It was the death some fans of The Walking Dead had been anticipating for a long time. It just didn't come in the way that we expected. If it actually happened at all.

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ROBERT SIEGEL, BYLINE: Ari, look up in the sky.


What? It's a bird.

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We'd like to visit a place that you've likely been before — maybe not in real life, but in your imagination. It's a land that inspired heffalumps and expotitions (yes, that spelling's correct). In real life, it's a forest in southeast England — but you know it as Winnie the Pooh's Hundred Acre Wood.

The setting is sort of the quintessential English countryside: Rolling hills, trees, squares of farmland, heather and gorse and a perfectly blue sky day — perhaps the only thing that's not very English about the setting.

Gloria Steinem is 81 — a fact that the iconic women's movement leader describes as "quite bizarre."

"Eighty-one is an age that I think is someone else's age," Steinem tells Fresh Air's Terry Gross. "I stop people on the street and tell them how old I am, because I'm trying to make myself believe it."

But Steinem isn't unhappy about aging. The co-founder of Ms. magazine says that as she approached 60, she felt like she entered a new phase in life, free of the "demands of gender" that she faced from adolescence onward.

The company that makes Legos has landed at the center of a social-media firestorm after Chinese artist Ai Weiwei complained that it refused to supply a bulk order of the toy bricks for his art.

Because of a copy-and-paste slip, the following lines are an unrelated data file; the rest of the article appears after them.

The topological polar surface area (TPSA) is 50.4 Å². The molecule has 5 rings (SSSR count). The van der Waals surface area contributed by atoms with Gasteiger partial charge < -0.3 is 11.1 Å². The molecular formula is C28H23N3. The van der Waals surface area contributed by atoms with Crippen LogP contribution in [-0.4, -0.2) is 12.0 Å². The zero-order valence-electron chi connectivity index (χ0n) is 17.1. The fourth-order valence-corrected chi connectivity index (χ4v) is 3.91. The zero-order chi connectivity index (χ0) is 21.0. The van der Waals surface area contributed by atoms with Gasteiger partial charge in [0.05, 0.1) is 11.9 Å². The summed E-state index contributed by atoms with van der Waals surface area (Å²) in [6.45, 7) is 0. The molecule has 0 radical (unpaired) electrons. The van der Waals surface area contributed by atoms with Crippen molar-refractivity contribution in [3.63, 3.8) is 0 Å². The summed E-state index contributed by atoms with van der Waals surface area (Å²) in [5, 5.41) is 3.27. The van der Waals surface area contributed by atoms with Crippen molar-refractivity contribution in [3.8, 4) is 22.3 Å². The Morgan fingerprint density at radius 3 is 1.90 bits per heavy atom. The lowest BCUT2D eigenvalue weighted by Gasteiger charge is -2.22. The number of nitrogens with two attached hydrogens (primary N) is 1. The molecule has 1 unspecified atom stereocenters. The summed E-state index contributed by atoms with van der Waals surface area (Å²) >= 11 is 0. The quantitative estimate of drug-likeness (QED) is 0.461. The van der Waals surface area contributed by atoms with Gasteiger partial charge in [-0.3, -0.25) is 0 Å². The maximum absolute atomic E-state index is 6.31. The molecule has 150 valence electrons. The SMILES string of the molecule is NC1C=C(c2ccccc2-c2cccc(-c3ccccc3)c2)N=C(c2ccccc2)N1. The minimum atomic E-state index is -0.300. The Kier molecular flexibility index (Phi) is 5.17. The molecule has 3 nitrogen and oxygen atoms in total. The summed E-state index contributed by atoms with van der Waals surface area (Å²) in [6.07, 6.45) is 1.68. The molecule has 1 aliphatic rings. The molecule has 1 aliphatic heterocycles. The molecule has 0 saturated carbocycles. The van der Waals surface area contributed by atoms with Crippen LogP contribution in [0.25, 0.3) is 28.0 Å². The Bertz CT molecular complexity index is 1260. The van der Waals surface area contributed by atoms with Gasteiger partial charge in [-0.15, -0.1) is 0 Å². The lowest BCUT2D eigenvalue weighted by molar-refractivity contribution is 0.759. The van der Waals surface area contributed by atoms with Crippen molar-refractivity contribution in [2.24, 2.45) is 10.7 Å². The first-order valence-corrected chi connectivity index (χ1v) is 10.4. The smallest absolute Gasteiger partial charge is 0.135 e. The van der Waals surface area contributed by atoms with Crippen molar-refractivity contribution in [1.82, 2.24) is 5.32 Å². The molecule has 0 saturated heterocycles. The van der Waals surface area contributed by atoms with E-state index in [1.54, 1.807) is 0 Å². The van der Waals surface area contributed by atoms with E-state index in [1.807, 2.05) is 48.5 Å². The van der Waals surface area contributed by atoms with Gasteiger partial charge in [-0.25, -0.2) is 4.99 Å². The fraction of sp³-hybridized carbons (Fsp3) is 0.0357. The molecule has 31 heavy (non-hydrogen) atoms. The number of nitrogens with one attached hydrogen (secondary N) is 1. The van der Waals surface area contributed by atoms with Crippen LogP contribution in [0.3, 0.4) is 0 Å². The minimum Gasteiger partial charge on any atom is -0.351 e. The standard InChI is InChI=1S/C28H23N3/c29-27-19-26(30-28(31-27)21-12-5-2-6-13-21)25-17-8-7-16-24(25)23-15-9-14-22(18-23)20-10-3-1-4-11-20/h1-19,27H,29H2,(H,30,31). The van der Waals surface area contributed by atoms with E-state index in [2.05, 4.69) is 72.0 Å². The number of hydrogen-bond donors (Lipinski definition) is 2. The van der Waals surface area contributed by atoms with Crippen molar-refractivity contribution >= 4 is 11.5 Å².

Ai said he wanted to use the bricks for an exhibition on free speech at Australia's National Gallery of Victoria. The museum attempted to place an order but was told by the company that it "cannot approve the use of Legos for political works."

"We've been refused, and the reason is Lego will not support political art, which is very frustrating," Ai said in an interview with NPR.

For the pious Puritans of early America, witchcraft was a crime of the highest order.

Back then, the term "witch hunt" was not just an expression: In 1692, 19 women and men were hanged and one pressed to death with stones after being found guilty of witchcraft.

In her book The Witches, author Stacy Schiff follows the buildup of fear and outrageous tales of consorting with the devil. The witch trials were set in motion by two young Salem girls in the grip of strange and disturbing symptoms.

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D.W. Griffith was an American master, whose stirring visuals as a filmmaker overwhelmed the viewers of his time. When he was releasing movies, over 100 years ago, he deployed techniques in editing and camerawork so advanced that they're still used today.

"And he brought it to bear with a hate message — a message of racism," says Dick Lehr, an author and professor at Boston University.

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We all know "password" is no good, and "1234567" is asking for trouble.

But the more we try to strengthen our passwords, the harder we make them to remember.

It's a thoroughly modern problem — but researchers at the University of Southern California have found a very old solution. Instead of passwords, consider the passpoem:

The tiny villagers explore
a speaker company rapport